Living off-campus is a housing option for many students. Signing a lease may be the first legal agreement college students enter into. A lease or rental agreement is a contract that binds the landlord and tenant. A lease contains all of the terms and conditions a tenant has to follow. Carefully read every word of the document, noting any stipulations. Make sure you understand it well to avoid problems later. To be doubly sure, you can have someone else read the agreement before signing it. After you’ve read the contract, it is wise to ask the landlord any other questions you may have so that everything is clear before you commit. Sometimes lease agreements are straight to the point and may not include many other details. Make sure you know the following before signing a lease:
Other things that are good to know include:
You may have other concerns that are not on this list. Write them down so you are sure to get answers. Don’t be afraid to ask any question. It’s the best way to get the necessary information you want. Make sure you understand what you are signing when you enter into a lease.
Some landlords will require students to fill out a rental application before agreeing to rent to them. There may also be an application fee. The application will include basic information – name, address, previous addresses if any, telephone number, employment or school information, and references (personal or past landlords). Most landlords will require a credit check. – the applicant must sign a section on the application giving the landlord permission to check their credit using the applicant’s social security number. Landlords may charge a fee for credit checks.
It’s not uncommon for new college students to have no credit history. If this is the case or if you have negative credit, the landlord might require a co-signer on the rental agreement. A co-signer’s credit and employment will also be verified. In the event the tenant breaks the rental agreement, the co-signer could be held responsible. In the event that you are not able to provide a co-signer, the landlord may allow you to move in after paying a non-returnable fee or paying extra rent in advance.
A lease is a written agreement between the landlord and tenant stating the following:
In the case of roommates, a landlord might require all occupants to agree to a credit check and sign the rental agreement. The agreement might contain a “Joint and Several” clause. This means that if one roommate fails to pay rent, the other roommate will be responsible to pay all of it. Be sure to find out upfront what options will be allowed by the landlord if a roommate leaves during the lease term.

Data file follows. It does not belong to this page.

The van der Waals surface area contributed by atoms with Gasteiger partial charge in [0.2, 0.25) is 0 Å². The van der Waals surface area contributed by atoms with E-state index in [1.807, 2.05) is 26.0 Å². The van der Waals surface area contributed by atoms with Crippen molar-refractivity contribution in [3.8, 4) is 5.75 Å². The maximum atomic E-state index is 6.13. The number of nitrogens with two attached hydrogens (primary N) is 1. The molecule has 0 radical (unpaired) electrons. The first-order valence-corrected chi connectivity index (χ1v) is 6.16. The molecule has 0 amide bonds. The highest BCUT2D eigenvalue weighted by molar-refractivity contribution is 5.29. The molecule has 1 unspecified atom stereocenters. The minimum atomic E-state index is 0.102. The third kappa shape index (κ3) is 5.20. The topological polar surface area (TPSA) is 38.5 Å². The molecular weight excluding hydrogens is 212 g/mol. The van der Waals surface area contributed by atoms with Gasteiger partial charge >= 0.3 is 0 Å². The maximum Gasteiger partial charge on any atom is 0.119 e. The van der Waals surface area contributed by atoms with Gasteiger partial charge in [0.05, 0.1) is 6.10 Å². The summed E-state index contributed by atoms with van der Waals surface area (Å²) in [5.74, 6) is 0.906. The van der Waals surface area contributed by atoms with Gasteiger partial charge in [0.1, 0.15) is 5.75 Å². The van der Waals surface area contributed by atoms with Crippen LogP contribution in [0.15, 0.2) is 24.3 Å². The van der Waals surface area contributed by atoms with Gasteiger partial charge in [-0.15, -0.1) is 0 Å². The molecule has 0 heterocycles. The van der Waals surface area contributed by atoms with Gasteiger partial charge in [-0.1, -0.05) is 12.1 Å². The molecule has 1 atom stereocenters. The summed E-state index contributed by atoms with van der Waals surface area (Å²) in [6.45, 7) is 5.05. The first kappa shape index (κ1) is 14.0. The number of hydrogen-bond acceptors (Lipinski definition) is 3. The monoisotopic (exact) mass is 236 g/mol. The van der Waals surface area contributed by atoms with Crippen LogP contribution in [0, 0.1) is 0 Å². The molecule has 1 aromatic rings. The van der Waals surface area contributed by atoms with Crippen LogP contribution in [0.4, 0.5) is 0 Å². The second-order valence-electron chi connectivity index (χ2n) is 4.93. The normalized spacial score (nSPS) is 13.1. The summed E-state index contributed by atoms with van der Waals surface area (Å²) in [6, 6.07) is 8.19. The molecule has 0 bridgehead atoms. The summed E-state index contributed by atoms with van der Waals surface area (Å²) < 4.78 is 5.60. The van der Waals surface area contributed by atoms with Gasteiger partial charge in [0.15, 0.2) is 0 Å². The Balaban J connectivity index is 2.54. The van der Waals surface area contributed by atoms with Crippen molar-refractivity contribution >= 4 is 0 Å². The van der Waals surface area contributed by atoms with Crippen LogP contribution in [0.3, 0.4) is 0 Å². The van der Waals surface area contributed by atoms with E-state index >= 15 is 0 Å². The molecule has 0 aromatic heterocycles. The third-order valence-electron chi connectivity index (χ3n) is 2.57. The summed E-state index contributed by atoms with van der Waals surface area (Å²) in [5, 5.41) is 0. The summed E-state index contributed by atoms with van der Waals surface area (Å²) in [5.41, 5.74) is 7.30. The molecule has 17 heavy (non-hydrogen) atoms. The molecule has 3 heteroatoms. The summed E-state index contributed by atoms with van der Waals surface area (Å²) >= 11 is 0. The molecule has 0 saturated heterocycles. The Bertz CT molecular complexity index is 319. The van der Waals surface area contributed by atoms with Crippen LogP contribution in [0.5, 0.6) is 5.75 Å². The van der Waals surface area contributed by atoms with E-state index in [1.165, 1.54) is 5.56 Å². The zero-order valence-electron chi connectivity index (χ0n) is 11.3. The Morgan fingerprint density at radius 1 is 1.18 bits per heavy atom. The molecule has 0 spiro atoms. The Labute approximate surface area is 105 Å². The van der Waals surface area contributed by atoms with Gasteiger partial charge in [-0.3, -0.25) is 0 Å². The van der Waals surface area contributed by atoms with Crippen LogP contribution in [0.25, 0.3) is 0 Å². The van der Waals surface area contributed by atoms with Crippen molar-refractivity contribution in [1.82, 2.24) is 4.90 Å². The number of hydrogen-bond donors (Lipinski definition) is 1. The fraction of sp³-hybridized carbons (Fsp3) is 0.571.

Most landlords will require a deposit. The purpose for the deposit must be stated in writing and can be for cleaning, security, or pets. The landlord keeps the deposits in a trust account. The deposits are refundable by law when tenants vacate the property and leave it in the “same condition” as rented. Confirm with the landlord the procedure for a refund. Tenants are entitled to earned interest on a security deposit after moving.
One of the most common housing complaints of students is not getting back their security deposit. Landlords can charge you for any problems not noted on your move-in sheet. It is essential to fill this sheet out thoroughly and completely. Note every problem, no matter how little. If anything needs to be fixed note this information on your move-I sheet. It’s a good idea to do your initial walk-through with the landlord. Keep a copy of your move-in sheet. Videos or pictures can be taken as well.
Landlords are required to maintain rental at a “livable” standard. This standard can be fairly minimal. A good way to gauge how things will be maintained is to look around. Large apartment complexes tend to have more ground maintenance and newer appliances. Some people find individual landlords easier to work with than property management companies. Landlords are not bound to any oral promises. Ask that everything be written into the lease. Have any promised repairs written into the lease too.
Most leases last a year, but it is possible to find one that rents month-to-month. Even if you’ve signed a one-year lease, you may have the option to find someone to sub-lease your apartment if need be. Students should find out their landlord’s policies on subleases before signing the lease. Some landlords require that a fee be paid for the privilege of subleasing.
A contract is a two-way street. The landlord must also sign the lease and not violate any law or agreed upon clause. Keep copies of every document related to renting the property and all rent/deposit receipts. Know the tenant rights and laws for your state or community. Know whether a landlord must give a tenant reasonable notice (24 hours) before entering the premises.
Know how much extra you will pay if you are late in paying rent. Find out when late charges start accruing. Ask what other charges are in the lease, such as: grounds fees, overnight guests, pets, returned checks, etc.
To get an accurate picture of the landlord, ask past or current residents about them. Knock on the door of the place you want to rent and ask the current tenants a few questions. Important questions to ask include:
Make sure that living off campus is the right thing for you. It is a big step. There are benefits to living in the dorms – you don’t have to cook, you’re close to class, you have a support structure, etc. If you decide living off campus is definitely the right option, do your homework and read your lease thoroughly. Start looking for housing at least six months before you plan to move in. The best housing is rented many months in advance. If you wait too long your choices may be very limited.
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